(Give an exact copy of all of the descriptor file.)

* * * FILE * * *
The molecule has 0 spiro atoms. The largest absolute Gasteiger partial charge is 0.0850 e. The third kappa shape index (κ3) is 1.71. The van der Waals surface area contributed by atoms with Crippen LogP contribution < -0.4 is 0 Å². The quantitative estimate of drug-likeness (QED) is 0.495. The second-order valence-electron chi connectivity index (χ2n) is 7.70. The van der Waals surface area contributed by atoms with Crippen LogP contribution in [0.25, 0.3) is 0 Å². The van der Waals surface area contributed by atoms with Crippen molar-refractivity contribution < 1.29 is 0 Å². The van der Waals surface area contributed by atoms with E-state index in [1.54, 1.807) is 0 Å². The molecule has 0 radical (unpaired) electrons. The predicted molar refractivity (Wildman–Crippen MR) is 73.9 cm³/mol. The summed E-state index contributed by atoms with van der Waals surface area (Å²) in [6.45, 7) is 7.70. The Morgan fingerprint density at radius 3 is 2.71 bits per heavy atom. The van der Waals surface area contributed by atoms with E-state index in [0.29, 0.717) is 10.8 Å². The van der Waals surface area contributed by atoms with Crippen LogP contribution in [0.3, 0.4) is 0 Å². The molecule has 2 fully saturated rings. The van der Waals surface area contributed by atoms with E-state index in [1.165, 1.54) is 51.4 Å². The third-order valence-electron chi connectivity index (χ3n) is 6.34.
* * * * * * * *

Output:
The molecule has 0 spiro atoms. The largest absolute Gasteiger partial charge is 0.0850 e. The third kappa shape index (κ3) is 1.71. The van der Waals surface area contributed by atoms with Crippen LogP contribution < -0.4 is 0 Å². The quantitative estimate of drug-likeness (QED) is 0.495. The second-order valence-electron chi connectivity index (χ2n) is 7.70. The van der Waals surface area contributed by atoms with Crippen LogP contribution in [0.25, 0.3) is 0 Å². The van der Waals surface area contributed by atoms with Crippen molar-refractivity contribution < 1.29 is 0 Å². The van der Waals surface area contributed by atoms with E-state index in [1.54, 1.807) is 0 Å². The molecule has 0 radical (unpaired) electrons. The predicted molar refractivity (Wildman–Crippen MR) is 73.9 cm³/mol. The summed E-state index contributed by atoms with van der Waals surface area (Å²) in [6.45, 7) is 7.70. The Morgan fingerprint density at radius 3 is 2.71 bits per heavy atom. The van der Waals surface area contributed by atoms with E-state index in [0.29, 0.717) is 10.8 Å². The van der Waals surface area contributed by atoms with Crippen LogP contribution in [0.3, 0.4) is 0 Å². The molecule has 2 fully saturated rings. The van der Waals surface area contributed by atoms with E-state index in [1.165, 1.54) is 51.4 Å². The third-order valence-electron chi connectivity index (χ3n) is 6.34.